Climbed ladder in lane behind house, atttempted in vain to unblock the sewage pipe, singing Gloria Gaynor’s “I will survive” under my breath whilst Bigfoot held the ladder. Explained to wide-eyed and perplexed retired neighbour why I was up a ladder behind my house with sewage dripping off my elbow.

Gave up, returned inside. Changed, scrubbed hands and arms again. Finished lasagna and put it in the oven. Turned around to discover forgotten mountain of washing-up from the Great Cheesecake Battle. Washed up, and ripped off pinny to greet you as you returned from a hard day at work, smelling delicately of bleach, bolognese sauce and blocked sewers. Bigfoot proudly presented you with your fabulous gift: vividly-coloured undies to “put some colour in your knicker drawer”.

I hope you enjoyed your evening, mon amour…… Though I say it myself, the lasagna and cheesecake eaten in front of the TV were excellent, even if they didn’t really make up for the clogged up drains.

I love you for so many reasons. We make a great team, and we still laugh ourselves stupid together on a daily basis. But today, I particularly love you for putting up with me the way I am, drowning in a teacup in situations that most other women sail through.  I will never be a Wonderwoman, but hell, at least I’m having fun trying.

A lousy day.

Being awake at 4 am is boring. As I lay awake in the dark listening to P.F’s gentle snore, I tried to relax every muscle in my body, but to no avail. My mind began to fill with those great thoughts that stop you going back to sleep – somehow, the night magnifies simple things and turns them into stomach-curdling obstacles.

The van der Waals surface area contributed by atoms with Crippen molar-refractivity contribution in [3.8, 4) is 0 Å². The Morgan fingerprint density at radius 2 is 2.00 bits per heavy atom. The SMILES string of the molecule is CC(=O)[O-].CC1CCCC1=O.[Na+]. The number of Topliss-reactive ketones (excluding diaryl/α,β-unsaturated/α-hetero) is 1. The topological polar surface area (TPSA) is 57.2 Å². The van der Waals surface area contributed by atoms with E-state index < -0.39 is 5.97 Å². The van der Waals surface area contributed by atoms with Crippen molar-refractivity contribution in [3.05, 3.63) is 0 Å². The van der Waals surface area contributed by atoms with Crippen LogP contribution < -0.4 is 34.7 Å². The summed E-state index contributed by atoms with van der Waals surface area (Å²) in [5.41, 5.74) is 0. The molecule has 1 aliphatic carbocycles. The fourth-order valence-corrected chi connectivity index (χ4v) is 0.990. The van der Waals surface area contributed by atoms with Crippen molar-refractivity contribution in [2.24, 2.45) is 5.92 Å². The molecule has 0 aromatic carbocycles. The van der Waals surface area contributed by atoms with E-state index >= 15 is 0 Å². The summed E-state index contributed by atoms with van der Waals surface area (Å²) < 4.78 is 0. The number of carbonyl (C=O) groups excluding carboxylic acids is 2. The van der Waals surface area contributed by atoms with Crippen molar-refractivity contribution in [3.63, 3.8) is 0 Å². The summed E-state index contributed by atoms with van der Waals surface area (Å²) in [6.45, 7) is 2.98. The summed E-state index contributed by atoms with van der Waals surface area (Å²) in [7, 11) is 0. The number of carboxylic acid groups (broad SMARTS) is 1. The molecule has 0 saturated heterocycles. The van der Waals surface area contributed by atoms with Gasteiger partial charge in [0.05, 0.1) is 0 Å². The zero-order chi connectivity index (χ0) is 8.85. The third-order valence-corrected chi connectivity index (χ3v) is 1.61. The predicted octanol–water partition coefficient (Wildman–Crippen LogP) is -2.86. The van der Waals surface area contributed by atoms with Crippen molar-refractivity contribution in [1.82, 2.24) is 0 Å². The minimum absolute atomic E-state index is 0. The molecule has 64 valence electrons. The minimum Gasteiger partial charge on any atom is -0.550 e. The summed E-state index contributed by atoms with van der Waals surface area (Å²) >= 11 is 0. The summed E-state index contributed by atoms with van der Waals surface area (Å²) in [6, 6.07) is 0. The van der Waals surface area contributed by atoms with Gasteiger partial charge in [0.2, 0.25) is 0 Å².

After almost turning myself inside out in an effort to repress a long series of sneezes, my nose started running. That was it, time to get up.  I gingerly negotiated my way down the staircase in the dark, hoping that Rugby boy’s mummy radar wouldn’t pick up on my early morning movement. As I stumbled across the entrance hall, smelly dog’s basket creaked then resumed silence: a sure sign that it was too early to get up, even for our resident canine.

Yesterday morning had been so much more fun. Rugby boy had sidled up to me at the breakfast table and stuffed his finger under my nose, asking “Mum, is that a head louse?” Yeurch. It was. I stuck his head under the shower, grabbed a fine-toothed comb and attempted to run it through his thick locks (this is where I thank my maternal grandmother for her contribution to our great capillary heritage, wonderful most days but a nightmare when inhabited). After three swipes, I told him: “Son of mine, you have several generations of the same family on holiday in there, complete with buckets and spades, caravans and ice boxes. They’re having a cool time. But not for long”.

Five minutes later I marched into the chemists, flustered and dishevelled. I have a gift for always ending up with the assistant who doesn’t smile, no doubt to conserve her wrinkle-free complexion and perfect make-up. Her nose did however wrinkle daintily when she saw me approach the anti-headlouse artillery, and she withdrew to a safe distance. “Can I help you?”

“Ur, yes. I’d like something extremely chemical and bad for the planet to nuke all the lice on my son’s head into oblivion”, I said, hoping to get a smile out of her. I shouldn’t have bothered: someone had already eaten her porridge before I arrived. “How long has he had lice?” emerged from tightened lips. I stared at her in disbelief. “I have no idea, they didn’t tell me when me met at the breakfast table this morning, and as his head is European, no one stamped their passports on arrival”, I snarled back.  I grabbed three boxes of the most dangerous looking product, slammed them on the counter, paid, and bolted home.

Description unavailable

Description unavailable (Photo credit: Julia Manzerova)

The following two hours involved oily slimy goo, nit combs and appropriately impressed “ooohs” at the huge quantities of louse cadavers we recovered from the capillary equivalent of Piccadilly Circus during the Christmas shopping rush. Then followed the stripping of beds, washing of pillows and quilts, vacuuming of mattresses…..

Happily enough, after a minute examination of her scalp, Little My appears to have escaped the same lousy predicament. I threw a bottle of potent goo on my head, and have been itching from the allergy ever since.